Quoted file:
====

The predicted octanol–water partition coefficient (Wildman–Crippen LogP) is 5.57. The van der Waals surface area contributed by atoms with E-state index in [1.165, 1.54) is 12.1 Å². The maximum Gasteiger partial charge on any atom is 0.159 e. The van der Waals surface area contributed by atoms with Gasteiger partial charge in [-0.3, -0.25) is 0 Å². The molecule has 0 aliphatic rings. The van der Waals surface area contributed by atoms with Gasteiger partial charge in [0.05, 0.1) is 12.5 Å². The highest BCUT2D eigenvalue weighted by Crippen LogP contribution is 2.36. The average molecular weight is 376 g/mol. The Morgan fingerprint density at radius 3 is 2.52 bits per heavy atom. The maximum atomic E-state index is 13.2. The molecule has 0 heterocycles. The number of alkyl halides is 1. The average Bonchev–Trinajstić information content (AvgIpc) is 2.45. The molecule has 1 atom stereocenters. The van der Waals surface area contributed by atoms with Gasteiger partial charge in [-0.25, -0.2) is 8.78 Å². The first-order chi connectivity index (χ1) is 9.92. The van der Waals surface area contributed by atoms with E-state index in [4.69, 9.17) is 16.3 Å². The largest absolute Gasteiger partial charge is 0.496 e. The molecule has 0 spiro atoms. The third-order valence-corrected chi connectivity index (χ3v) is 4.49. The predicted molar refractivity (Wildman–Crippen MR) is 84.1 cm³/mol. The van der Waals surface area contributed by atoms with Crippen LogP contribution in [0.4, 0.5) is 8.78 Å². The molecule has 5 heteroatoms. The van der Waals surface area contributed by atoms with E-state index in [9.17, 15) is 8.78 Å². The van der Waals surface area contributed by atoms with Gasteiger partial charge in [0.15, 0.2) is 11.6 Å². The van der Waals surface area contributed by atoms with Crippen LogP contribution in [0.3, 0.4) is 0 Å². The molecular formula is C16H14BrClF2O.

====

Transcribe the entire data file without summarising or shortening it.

The predicted octanol–water partition coefficient (Wildman–Crippen LogP) is 5.57. The van der Waals surface area contributed by atoms with E-state index in [1.165, 1.54) is 12.1 Å². The maximum Gasteiger partial charge on any atom is 0.159 e. The van der Waals surface area contributed by atoms with Gasteiger partial charge in [-0.3, -0.25) is 0 Å². The molecule has 0 aliphatic rings. The van der Waals surface area contributed by atoms with Gasteiger partial charge in [0.05, 0.1) is 12.5 Å². The highest BCUT2D eigenvalue weighted by Crippen LogP contribution is 2.36. The average molecular weight is 376 g/mol. The Morgan fingerprint density at radius 3 is 2.52 bits per heavy atom. The maximum atomic E-state index is 13.2. The molecule has 0 heterocycles. The number of alkyl halides is 1. The average Bonchev–Trinajstić information content (AvgIpc) is 2.45. The molecule has 1 atom stereocenters. The van der Waals surface area contributed by atoms with Gasteiger partial charge in [-0.25, -0.2) is 8.78 Å². The first-order chi connectivity index (χ1) is 9.92. The van der Waals surface area contributed by atoms with E-state index in [4.69, 9.17) is 16.3 Å². The largest absolute Gasteiger partial charge is 0.496 e. The molecule has 0 spiro atoms. The third-order valence-corrected chi connectivity index (χ3v) is 4.49. The predicted molar refractivity (Wildman–Crippen MR) is 84.1 cm³/mol. The van der Waals surface area contributed by atoms with Crippen LogP contribution in [0.4, 0.5) is 8.78 Å². The molecule has 5 heteroatoms. The van der Waals surface area contributed by atoms with E-state index in [9.17, 15) is 8.78 Å². The van der Waals surface area contributed by atoms with Gasteiger partial charge in [0.15, 0.2) is 11.6 Å². The van der Waals surface area contributed by atoms with Crippen LogP contribution in [0.3, 0.4) is 0 Å². The molecular formula is C16H14BrClF2O.